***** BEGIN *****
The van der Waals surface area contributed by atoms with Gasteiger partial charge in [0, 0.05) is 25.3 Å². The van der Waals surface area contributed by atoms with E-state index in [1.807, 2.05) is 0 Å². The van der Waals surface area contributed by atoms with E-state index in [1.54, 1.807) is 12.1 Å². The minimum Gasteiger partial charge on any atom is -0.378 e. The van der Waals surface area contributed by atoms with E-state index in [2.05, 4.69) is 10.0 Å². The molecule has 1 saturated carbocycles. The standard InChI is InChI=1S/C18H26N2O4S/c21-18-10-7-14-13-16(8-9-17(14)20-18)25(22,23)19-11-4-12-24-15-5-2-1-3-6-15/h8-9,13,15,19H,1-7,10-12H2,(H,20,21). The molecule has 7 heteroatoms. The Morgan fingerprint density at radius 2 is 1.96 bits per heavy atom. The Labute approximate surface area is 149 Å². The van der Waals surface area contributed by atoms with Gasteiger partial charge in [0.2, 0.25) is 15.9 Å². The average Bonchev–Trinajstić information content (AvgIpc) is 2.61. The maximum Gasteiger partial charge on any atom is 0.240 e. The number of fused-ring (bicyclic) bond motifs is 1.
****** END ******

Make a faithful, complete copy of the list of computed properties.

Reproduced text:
The van der Waals surface area contributed by atoms with Gasteiger partial charge in [0, 0.05) is 25.3 Å². The van der Waals surface area contributed by atoms with E-state index in [1.807, 2.05) is 0 Å². The van der Waals surface area contributed by atoms with E-state index in [1.54, 1.807) is 12.1 Å². The minimum Gasteiger partial charge on any atom is -0.378 e. The van der Waals surface area contributed by atoms with E-state index in [2.05, 4.69) is 10.0 Å². The molecule has 1 saturated carbocycles. The standard InChI is InChI=1S/C18H26N2O4S/c21-18-10-7-14-13-16(8-9-17(14)20-18)25(22,23)19-11-4-12-24-15-5-2-1-3-6-15/h8-9,13,15,19H,1-7,10-12H2,(H,20,21). The molecule has 7 heteroatoms. The Morgan fingerprint density at radius 2 is 1.96 bits per heavy atom. The Labute approximate surface area is 149 Å². The van der Waals surface area contributed by atoms with Gasteiger partial charge in [0.2, 0.25) is 15.9 Å². The average Bonchev–Trinajstić information content (AvgIpc) is 2.61. The maximum Gasteiger partial charge on any atom is 0.240 e. The number of fused-ring (bicyclic) bond motifs is 1.